October 27, 2012
John Smeltzer, Board Chair of CWF, wrote this Op Ed which was published in the Ft. Collins Coloradoan on October 25:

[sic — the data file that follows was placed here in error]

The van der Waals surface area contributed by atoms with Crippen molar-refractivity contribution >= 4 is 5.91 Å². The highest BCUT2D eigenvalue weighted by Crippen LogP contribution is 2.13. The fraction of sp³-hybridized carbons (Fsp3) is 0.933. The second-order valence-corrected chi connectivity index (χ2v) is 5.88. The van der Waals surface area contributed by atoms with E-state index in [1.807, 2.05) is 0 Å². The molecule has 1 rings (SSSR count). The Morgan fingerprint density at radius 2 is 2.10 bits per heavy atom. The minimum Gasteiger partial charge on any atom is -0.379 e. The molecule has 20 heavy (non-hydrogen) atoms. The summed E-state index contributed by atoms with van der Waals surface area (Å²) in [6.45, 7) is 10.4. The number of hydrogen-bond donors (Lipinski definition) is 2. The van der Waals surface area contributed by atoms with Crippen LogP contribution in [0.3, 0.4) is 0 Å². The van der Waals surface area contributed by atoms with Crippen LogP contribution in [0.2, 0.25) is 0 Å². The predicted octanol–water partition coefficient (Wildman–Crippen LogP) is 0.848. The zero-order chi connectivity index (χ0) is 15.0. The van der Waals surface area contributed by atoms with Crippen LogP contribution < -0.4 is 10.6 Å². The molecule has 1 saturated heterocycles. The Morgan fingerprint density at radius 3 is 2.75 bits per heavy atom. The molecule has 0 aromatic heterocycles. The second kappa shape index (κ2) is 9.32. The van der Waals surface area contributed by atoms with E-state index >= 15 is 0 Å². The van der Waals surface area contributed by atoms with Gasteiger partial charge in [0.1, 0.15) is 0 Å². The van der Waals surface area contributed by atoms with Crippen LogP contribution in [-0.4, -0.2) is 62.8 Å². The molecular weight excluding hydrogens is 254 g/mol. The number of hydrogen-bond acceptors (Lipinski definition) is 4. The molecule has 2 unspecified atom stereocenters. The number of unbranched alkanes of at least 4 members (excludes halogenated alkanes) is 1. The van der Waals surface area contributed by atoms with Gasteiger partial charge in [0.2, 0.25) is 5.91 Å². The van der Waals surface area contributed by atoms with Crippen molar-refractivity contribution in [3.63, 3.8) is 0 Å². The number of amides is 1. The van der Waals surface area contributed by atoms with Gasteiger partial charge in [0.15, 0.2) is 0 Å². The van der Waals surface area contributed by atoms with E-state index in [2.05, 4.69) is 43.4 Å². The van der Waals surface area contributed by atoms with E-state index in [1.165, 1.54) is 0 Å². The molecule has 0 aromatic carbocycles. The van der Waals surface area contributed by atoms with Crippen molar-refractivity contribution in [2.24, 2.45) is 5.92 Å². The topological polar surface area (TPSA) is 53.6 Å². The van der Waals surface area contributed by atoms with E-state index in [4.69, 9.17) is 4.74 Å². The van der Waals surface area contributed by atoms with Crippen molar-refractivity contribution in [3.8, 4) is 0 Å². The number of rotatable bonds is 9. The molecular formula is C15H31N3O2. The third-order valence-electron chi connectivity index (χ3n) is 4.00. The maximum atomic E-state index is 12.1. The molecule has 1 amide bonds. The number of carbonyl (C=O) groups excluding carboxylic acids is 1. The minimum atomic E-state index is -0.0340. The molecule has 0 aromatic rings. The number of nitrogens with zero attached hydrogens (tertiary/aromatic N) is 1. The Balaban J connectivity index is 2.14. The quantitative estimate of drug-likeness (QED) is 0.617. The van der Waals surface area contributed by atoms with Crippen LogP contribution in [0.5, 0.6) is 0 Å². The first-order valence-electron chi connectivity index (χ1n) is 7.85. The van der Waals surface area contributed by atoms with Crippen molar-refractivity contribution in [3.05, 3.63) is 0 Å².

Sportsmen want our public lands kept public Oct. 25 coloradoan.com Although one of this election season's presidential debates was held in the West, neither candidate discussed his plans for the region's millions of acres of public lands. The omission is particularly troubling because of various proposals by state legislatures and individual lawmakers to turn public lands over to the states, sell the land or leave it to the states to be the sole regulators of drilling and mining on the current public domain. Even more unsettling is the call from fellow Westerners to carve up, auction off and dismantle our public-lands legacy, a gift from farsighted policy makers such as President Theodore Roosevelt and many of his peers. Their legacy distinguishes this country from all others. There's nothing more American than being able to hunt, fish and enjoy wildlife in backcountry that is open to everyone. We should never underestimate the value of having access to the forest without having to ask permission of the "king." There would seem to be nothing more conservative than taking care of and maintaining resources that for generations have provided minerals, grazing land, drinking and irrigation water, food and recreation. But the concept of public lands stewardship gets lost in this polarized political environment. Sportsmen and women are typically a conservative lot, but our ties to the land and our passion for sustaining fish and wildlife populations know no political boundaries. A recent national poll of self-identified hunters and anglers shows that conservation is on par with gun rights when it comes to our priorities. Nearly half the respondents in the National Wildlife Federation survey favored protecting public lands even if it meant placing limitations on energy production. The sportsman's vote can't be taken for granted. I've been a life member of the National Wildlife Federation for decades. I'm also a "Benefactor" life member of the National Rifle Association. Hunters and anglers are paying attention to what the candidates say about access to public lands and keeping the waterways and air clean. I've worked in wildlife conservation for almost 40 years, 23 of those with the Colorado Division of Wildlife. My conservation roles have ranged from educator to law enforcement professional to researcher. In 2004, I retired as the state assistant director of field operations, and I'm now chairman of the Colorado Wildlife Federation board. Based on my experience, states don't have the capacity to manage millions of acres for the public good without more funding, which isn't likely. States would feel pressure to sell public land, and hunting and fishing likely would be limited to the privileged few, much like the European model. Businesses and communities across the West benefit from hunting, fishing and other wildlife-related activities on public lands. A new U.S. Fish and Wildlife Service survey estimates that spending on fishing and hunting totaled $1.55 billion last year in Colorado. Add wildlife watching and related activities and the total is closer to $2.9 billion. Reasonable people should be able to find reasonable ways to maintain public lands for many purposes, including regulated hunting and fishing by the average American. John Smeltzer of Fort Collins is a longtime wildlife conservation professional who retired in 2004 as the assistant director of field operations for the Colorado Division of Wildlife. He is the chairman of the Colorado Wildlife Federation's board of directors.